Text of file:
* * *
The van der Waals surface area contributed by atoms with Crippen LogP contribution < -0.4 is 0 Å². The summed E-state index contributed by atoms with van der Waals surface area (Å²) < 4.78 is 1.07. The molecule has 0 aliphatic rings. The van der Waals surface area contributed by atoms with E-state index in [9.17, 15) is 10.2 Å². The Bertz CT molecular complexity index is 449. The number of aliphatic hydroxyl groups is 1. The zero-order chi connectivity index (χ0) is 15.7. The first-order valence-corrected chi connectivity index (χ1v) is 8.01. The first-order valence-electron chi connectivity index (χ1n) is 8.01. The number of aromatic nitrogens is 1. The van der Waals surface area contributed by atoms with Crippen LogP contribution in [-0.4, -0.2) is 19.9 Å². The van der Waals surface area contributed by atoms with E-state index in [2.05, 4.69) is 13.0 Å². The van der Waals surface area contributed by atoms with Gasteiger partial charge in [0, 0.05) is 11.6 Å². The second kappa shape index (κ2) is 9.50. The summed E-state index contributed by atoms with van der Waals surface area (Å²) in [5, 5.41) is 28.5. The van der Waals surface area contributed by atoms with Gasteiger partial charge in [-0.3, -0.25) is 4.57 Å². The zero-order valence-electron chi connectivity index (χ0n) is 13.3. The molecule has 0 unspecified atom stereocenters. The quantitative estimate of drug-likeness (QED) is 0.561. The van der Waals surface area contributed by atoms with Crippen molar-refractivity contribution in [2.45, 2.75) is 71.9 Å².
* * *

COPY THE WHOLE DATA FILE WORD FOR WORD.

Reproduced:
The van der Waals surface area contributed by atoms with Crippen LogP contribution < -0.4 is 0 Å². The summed E-state index contributed by atoms with van der Waals surface area (Å²) < 4.78 is 1.07. The molecule has 0 aliphatic rings. The van der Waals surface area contributed by atoms with E-state index in [9.17, 15) is 10.2 Å². The Bertz CT molecular complexity index is 449. The number of aliphatic hydroxyl groups is 1. The zero-order chi connectivity index (χ0) is 15.7. The first-order valence-corrected chi connectivity index (χ1v) is 8.01. The first-order valence-electron chi connectivity index (χ1n) is 8.01. The number of aromatic nitrogens is 1. The van der Waals surface area contributed by atoms with Crippen LogP contribution in [-0.4, -0.2) is 19.9 Å². The van der Waals surface area contributed by atoms with E-state index in [2.05, 4.69) is 13.0 Å². The van der Waals surface area contributed by atoms with Gasteiger partial charge in [0, 0.05) is 11.6 Å². The second kappa shape index (κ2) is 9.50. The summed E-state index contributed by atoms with van der Waals surface area (Å²) in [5, 5.41) is 28.5. The van der Waals surface area contributed by atoms with Gasteiger partial charge in [-0.3, -0.25) is 4.57 Å². The zero-order valence-electron chi connectivity index (χ0n) is 13.3. The molecule has 0 unspecified atom stereocenters. The quantitative estimate of drug-likeness (QED) is 0.561. The van der Waals surface area contributed by atoms with Crippen molar-refractivity contribution in [2.45, 2.75) is 71.9 Å².